Elvis playing guitar
Elvis Presley performing on the Elvis comeback TV special on June 27, 1968. (Photo Credit: Michael Ochs Archives/Getty Images)

Elvis Presley recorded over 600 songs and filmed 30 movies during his career – and is still the record holder for Most Top 40 hits at 114 total. Most of those songs weren’t written by Presley even though nearly all of the writing credits list him as a co-writer. It is believed that Elvis’ record company demanded songwriters give up 50 percent of their credit before Elvis would record it.

This seems to align with the King’s tendency to “borrow” music from other artists to build his empire, like his famous rendition of “Hound Dog” originated by Black female singer Big Mama Thorton.

That infamous black pompadour isn’t natural

Elvis Presley combs his hair
Elvis Presley runs a comb through his famous tresses at the Draftee Receiving Depot at the start of his military service. (Photo Credit: Bettmann via. Getty Images).

Almost as famous as his “Pelvis” or that bedazzled jumpsuit, the King’s hair was his crowning glory. Elvis’ signature hairstyle was a pitch-black, shiny, and voluminous pompadour that would barely move while he grooved on stage. In reality, Presley’s hair wasn’t even dark! His natural color was blonde, but in the early days of his career, Elvis used shoe polish to get the desired darkness and sheen he wanted in his locks.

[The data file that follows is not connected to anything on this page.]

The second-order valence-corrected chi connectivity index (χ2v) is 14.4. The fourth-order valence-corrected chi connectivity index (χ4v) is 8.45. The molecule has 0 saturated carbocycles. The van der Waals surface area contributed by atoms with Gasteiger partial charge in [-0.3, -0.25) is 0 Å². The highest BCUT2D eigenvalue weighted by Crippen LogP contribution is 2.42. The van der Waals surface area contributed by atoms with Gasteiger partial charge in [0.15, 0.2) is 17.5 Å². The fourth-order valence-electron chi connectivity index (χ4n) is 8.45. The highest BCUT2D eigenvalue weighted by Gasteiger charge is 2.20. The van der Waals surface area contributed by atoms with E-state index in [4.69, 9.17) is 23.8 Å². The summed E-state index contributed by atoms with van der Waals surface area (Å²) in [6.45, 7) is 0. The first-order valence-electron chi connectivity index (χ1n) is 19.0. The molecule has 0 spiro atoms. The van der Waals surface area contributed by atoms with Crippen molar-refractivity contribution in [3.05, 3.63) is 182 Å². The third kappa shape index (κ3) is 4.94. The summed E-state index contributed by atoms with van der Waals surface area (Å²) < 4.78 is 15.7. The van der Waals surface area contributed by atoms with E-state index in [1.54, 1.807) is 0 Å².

Elvis never performed outside of North America

Elvis posing with a guitar
Rock and roll singer Elvis Presley poses for a portrait holding an acoustic guitar in 1956. (Photo Credit: Michael Ochs Archives/Getty Images)

Even though Elvis had fans all around the world, he never performed outside North America during his decades-long career. This was likely due to his manager Colonel Tom Parker, who was an immigrant without US citizenship – making it tricky to safely leave on tour with his client. Elvis had hoped to tour in the UK, Europe, and Australia just as other popular artists like The Beatles did in the ’60s. In 24 years of music, Elvis only ever performed in one “foreign” country: three shows in Canada’s major cities of Toronto, Ottawa, and Vancouver.

His oldest autograph was found in a library book

Elvis signing autographs
Elvis Presley, signs autographs surrounded by his enthusiastic teenage fans, circa 1956. (Photo Credit: Bettmann/Getty Images)